In an ideal world, all educators would embrace fostering a just, equitable and inclusive education. All of us would recognize and work against our own biases and privileges to inform our practice. We would know the difference between equality and equity and be intentional with providing that type of education to others. We would meet students where they are at and see that they have community, cultural wealth that should be accounted for as valuable.
Unfortunately, we are not in an ideal world and these things as well as countless other aspects to a just, equitable and inclusive education are not accounted for. We are privileged in a sense that we are graduating from a college that has a goal of instilling this type of education into all of us, to make sure that we comprehend what that means but to also make sure that we do the work.
To me, a just, equitable and inclusive education is knowing that there is much more to this work than what has been done. Being just, equitable and inclusive is a lifestyle. It’s more than just stating our pronouns at the beginning of meetings. It’s more than just saying that we need to support our students that come from underserved communities. A just, equitable and inclusive education is the education that instills action behind words. It’s making sure that the folks who aren’t able to advocate for themselves are supported by others to create space for them to do that. It’s having difficult conversations with friends and family members who are not in this line of work and educating them on what it means to be just, what it means to be equitable and inclusive. It’s recognizing that things like land acknowledgements, going to ally trainings and providing a seat at the table for marginalized folks are just the beginning to the number of things we could be doing. It’s acknowledging that there are systems in this world that weren’t built for people who look like me. But besides acknowledging that, it’s also doing what we can to change those systems.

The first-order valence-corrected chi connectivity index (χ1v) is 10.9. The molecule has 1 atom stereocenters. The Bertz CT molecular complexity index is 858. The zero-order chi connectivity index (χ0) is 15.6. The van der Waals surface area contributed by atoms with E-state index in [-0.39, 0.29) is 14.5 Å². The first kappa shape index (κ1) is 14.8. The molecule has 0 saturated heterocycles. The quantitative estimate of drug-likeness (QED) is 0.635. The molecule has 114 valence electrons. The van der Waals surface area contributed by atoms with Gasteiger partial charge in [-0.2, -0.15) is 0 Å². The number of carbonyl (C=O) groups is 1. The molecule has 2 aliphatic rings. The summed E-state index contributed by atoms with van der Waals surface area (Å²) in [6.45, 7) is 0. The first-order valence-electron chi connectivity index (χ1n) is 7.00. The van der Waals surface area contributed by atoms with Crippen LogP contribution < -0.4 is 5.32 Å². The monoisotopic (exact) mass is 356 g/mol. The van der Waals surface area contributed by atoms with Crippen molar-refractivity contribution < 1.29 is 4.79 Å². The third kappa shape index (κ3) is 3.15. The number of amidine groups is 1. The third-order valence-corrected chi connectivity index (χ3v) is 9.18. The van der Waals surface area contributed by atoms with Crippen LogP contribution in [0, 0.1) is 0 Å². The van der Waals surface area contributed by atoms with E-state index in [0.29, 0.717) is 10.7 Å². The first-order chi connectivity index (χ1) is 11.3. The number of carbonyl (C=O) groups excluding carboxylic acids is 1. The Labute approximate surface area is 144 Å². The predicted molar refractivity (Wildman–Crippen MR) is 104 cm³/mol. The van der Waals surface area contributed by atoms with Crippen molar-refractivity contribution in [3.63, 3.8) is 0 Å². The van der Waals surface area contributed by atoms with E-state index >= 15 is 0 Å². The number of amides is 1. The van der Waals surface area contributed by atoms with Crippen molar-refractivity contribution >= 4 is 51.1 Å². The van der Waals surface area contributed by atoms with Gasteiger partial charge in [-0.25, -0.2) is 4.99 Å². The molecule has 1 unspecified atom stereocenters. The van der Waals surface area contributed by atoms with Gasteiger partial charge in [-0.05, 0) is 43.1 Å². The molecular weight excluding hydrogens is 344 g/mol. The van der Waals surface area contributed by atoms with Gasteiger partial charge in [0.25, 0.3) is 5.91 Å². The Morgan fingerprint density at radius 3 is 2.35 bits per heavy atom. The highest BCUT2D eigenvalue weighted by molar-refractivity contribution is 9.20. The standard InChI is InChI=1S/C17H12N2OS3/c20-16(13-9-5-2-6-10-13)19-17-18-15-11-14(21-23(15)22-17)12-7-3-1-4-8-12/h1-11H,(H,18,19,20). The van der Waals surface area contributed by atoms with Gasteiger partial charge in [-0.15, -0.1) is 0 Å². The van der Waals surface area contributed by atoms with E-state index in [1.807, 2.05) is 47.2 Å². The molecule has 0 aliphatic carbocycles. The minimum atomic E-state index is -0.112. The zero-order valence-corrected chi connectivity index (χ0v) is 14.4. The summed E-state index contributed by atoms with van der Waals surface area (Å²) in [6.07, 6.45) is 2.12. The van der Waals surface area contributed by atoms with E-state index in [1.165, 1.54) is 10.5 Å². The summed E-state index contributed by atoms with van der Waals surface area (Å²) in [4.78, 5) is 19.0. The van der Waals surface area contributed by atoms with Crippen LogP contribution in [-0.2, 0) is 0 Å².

We are going into a world that may not be prepared for us, but we are prepared to change that. When we step into our new positions or even the positions we already have, we need to take what we’ve learned here and see how we can ingrain that into our environments. A just, equitable and inclusive education can be contagious if we let it. There is a quote I’d like to share from an author of a book I recently read, Naomi Daradar Sigg. As educators, we must reflect on our identities, values and biases and gain the awareness, skills and knowledge to be effective educators fostering an inclusive and equitable culture. This is what we are tasked with as we move forward in our careers in education.
— Speech by Monique Lynch, who earned a master’s degree in education with a concentration in higher education.